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Title: Identifying the residence time distributions of urban drainage structures from solute transport data using maximum entropy deconvolution
Author: Sonnenwald, Frederick C.
ISNI:       0000 0004 5348 7799
Awarding Body: University of Sheffield
Current Institution: University of Sheffield
Date of Award: 2014
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Solute transport, the processes of water carrying particles through flow, is affected by the bulk mixing that the flow experiences. Improved understanding of solute transport can therefore lead to improved understanding of bulk mixing processes. The Residence Time Distribution (RTD) is a non-parametric model that more fully describes solute transport than traditional models, and therefore can provide additional insight into the underlying mixing processes. As a predictive model, a downstream concentration profile can be expressed as the convolution of an upstream concentration profile with an RTD. Maximum entropy deconvolution is an optimisation method that can be used to reverse the convolution process and obtain an RTD from paired experimental upstream/downstream concentration profiles. This thesis focuses on the application of maximum entropy deconvolution to solute transport. As maximum entropy deconvolution is a relatively new method as applied to solute transport data, it has been tested thoroughly. An initial investigation of the effects of outlet angle on short-circuiting (as a mixing process) in surcharged manholes was undertaken to guide further work on maximum entropy deconvolution. Maximum entropy deconvolution was found to make repeated comparisons between recorded and predicted data through a constraint function. A study evaluating 12 potential correlation measures was undertaken, finding 8 measures potentially suitable for inclusion in maximum entropy deconvolution as a constraint function. 3 correlation measures were found to be additionally suitable for independent model evaluation. Several other configuration settings to maximum entropy deconvolution (number and distribution of sample points, and number of iterations) were also found to impact on the deconvolved RTD. These were examined with different types of input data (e.g. storage tank vs manhole) in order to determine a robust combination of settings for all data types. Two novel extensions to maximum entropy deconvolution are proposed and examined. The first novel extension involves changing interpolation function and number of sample points to give a smoother RTD. The smoother shape is more realistic and allows for easier interpretation of the RTD. The use of alternative interpolation functions also reduces the impact of over-sampling. The second novel extension is the deconvolution of raw data, i.e. data without pre-processing, reducing potential sources for error and making deconvolution easier to apply. Synthetic raw data was examined to produce guidelines for raw data quality. When the quality limits are exceeded, some minimal pre-processing then becomes necessary. A large data set, covering both benched and unbenched manholes with 0°, 30°, 60°, and 90° outlet angles at a range of surcharge depths and flow rates, has been re-analysed (as raw data) with deconvolution. The data was previously analysed with Advection Dispersion Equation and Aggregated Dead Zone models. 6 characteristic RTD shapes were observed, from which different flow fields have been inferred. Deconvolved RTDs are shown to provide new insight into mixing processes occurring.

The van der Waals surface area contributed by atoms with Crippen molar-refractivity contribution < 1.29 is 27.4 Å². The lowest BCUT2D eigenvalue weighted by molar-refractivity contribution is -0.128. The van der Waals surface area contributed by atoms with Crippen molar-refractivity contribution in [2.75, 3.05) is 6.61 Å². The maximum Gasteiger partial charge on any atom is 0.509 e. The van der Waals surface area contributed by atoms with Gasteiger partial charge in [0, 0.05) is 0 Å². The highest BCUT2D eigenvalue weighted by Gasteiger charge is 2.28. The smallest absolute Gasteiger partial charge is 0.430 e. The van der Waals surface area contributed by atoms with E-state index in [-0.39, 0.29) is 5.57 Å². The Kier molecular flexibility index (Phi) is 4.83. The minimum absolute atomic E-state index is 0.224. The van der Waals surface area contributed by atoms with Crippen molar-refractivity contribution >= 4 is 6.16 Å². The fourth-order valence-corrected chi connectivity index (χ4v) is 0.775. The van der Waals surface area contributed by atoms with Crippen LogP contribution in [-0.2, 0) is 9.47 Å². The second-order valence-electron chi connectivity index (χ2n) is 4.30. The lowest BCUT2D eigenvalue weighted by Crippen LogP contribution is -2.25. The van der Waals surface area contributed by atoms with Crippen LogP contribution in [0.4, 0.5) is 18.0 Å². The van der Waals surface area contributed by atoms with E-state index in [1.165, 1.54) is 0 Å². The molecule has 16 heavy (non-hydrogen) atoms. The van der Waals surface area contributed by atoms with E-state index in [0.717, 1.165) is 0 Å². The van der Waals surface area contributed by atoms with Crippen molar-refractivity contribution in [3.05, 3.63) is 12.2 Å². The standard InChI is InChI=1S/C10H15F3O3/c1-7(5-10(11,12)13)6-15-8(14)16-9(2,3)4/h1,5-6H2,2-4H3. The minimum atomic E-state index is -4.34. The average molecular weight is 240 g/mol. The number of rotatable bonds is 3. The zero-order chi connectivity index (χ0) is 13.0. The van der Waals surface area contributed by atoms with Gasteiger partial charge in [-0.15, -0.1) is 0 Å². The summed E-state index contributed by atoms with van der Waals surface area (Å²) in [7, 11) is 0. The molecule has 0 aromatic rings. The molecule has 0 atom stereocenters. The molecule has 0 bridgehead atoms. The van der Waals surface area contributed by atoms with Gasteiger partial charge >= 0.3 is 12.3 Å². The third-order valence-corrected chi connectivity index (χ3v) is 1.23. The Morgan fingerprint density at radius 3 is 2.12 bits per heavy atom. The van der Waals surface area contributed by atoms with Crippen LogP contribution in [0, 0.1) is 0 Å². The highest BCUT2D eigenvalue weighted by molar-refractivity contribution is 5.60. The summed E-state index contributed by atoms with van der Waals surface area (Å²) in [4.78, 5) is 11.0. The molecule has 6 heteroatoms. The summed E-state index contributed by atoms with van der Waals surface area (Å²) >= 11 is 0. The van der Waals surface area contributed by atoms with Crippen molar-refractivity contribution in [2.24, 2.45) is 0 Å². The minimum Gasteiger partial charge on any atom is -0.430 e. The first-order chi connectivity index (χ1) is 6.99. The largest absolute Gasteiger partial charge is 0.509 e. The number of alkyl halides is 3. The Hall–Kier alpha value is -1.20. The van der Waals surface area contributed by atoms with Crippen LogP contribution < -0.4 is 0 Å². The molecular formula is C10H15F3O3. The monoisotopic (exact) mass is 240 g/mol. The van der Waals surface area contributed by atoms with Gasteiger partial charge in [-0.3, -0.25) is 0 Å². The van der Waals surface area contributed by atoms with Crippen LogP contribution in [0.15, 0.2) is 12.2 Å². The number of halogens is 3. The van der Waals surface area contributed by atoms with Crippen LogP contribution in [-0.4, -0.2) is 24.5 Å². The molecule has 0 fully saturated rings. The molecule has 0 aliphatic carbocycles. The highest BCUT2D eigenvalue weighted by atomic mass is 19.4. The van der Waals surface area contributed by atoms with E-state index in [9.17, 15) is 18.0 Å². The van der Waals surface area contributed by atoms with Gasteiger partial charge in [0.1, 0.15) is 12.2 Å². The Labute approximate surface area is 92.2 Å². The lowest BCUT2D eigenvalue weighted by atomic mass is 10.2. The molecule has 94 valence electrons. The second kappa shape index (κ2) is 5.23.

Supervisor: Stovin, Virginia ; Guymer, Ian Sponsor: Not available
Qualification Name: Thesis (Ph.D.) Qualification Level: Doctoral
EThOS ID:  DOI: Not available